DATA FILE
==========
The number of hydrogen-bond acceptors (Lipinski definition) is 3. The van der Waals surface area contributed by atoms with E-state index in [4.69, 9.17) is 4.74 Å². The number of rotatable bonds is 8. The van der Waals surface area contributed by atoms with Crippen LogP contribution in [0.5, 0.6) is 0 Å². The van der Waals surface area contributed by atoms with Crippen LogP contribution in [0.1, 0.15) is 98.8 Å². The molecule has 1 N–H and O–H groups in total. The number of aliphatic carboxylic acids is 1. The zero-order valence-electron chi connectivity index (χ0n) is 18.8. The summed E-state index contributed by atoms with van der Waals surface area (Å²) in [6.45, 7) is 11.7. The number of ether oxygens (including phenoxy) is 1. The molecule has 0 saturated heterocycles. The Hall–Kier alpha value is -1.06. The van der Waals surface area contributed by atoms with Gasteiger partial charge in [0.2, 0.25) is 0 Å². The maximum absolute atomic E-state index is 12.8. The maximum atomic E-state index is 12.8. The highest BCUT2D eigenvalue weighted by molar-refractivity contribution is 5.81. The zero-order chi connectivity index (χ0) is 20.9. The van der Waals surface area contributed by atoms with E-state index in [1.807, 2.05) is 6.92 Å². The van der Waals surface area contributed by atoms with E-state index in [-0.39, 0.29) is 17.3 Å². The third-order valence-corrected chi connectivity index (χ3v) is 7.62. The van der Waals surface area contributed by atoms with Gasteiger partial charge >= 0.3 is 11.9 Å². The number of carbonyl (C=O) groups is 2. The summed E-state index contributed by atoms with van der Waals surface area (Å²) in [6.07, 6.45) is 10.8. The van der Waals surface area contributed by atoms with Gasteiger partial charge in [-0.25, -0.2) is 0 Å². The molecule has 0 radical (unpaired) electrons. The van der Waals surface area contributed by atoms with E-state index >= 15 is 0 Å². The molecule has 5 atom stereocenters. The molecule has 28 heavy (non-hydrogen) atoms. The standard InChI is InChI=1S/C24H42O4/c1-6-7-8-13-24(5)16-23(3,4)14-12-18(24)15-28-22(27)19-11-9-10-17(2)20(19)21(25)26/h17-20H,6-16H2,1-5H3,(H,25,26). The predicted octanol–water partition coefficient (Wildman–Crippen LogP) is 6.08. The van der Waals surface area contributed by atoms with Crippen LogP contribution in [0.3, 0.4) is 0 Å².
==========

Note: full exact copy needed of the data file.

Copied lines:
The number of hydrogen-bond acceptors (Lipinski definition) is 3. The van der Waals surface area contributed by atoms with E-state index in [4.69, 9.17) is 4.74 Å². The number of rotatable bonds is 8. The van der Waals surface area contributed by atoms with Crippen LogP contribution in [0.5, 0.6) is 0 Å². The van der Waals surface area contributed by atoms with Crippen LogP contribution in [0.1, 0.15) is 98.8 Å². The molecule has 1 N–H and O–H groups in total. The number of aliphatic carboxylic acids is 1. The zero-order valence-electron chi connectivity index (χ0n) is 18.8. The summed E-state index contributed by atoms with van der Waals surface area (Å²) in [6.45, 7) is 11.7. The number of ether oxygens (including phenoxy) is 1. The molecule has 0 saturated heterocycles. The Hall–Kier alpha value is -1.06. The van der Waals surface area contributed by atoms with Gasteiger partial charge in [0.2, 0.25) is 0 Å². The maximum absolute atomic E-state index is 12.8. The maximum atomic E-state index is 12.8. The highest BCUT2D eigenvalue weighted by molar-refractivity contribution is 5.81. The zero-order chi connectivity index (χ0) is 20.9. The van der Waals surface area contributed by atoms with E-state index in [1.807, 2.05) is 6.92 Å². The van der Waals surface area contributed by atoms with E-state index in [-0.39, 0.29) is 17.3 Å². The third-order valence-corrected chi connectivity index (χ3v) is 7.62. The van der Waals surface area contributed by atoms with Gasteiger partial charge >= 0.3 is 11.9 Å². The number of carbonyl (C=O) groups is 2. The summed E-state index contributed by atoms with van der Waals surface area (Å²) in [6.07, 6.45) is 10.8. The van der Waals surface area contributed by atoms with Gasteiger partial charge in [-0.25, -0.2) is 0 Å². The molecule has 0 radical (unpaired) electrons. The van der Waals surface area contributed by atoms with E-state index >= 15 is 0 Å². The molecule has 5 atom stereocenters. The molecule has 28 heavy (non-hydrogen) atoms. The standard InChI is InChI=1S/C24H42O4/c1-6-7-8-13-24(5)16-23(3,4)14-12-18(24)15-28-22(27)19-11-9-10-17(2)20(19)21(25)26/h17-20H,6-16H2,1-5H3,(H,25,26). The predicted octanol–water partition coefficient (Wildman–Crippen LogP) is 6.08. The van der Waals surface area contributed by atoms with Crippen LogP contribution in [0.3, 0.4) is 0 Å².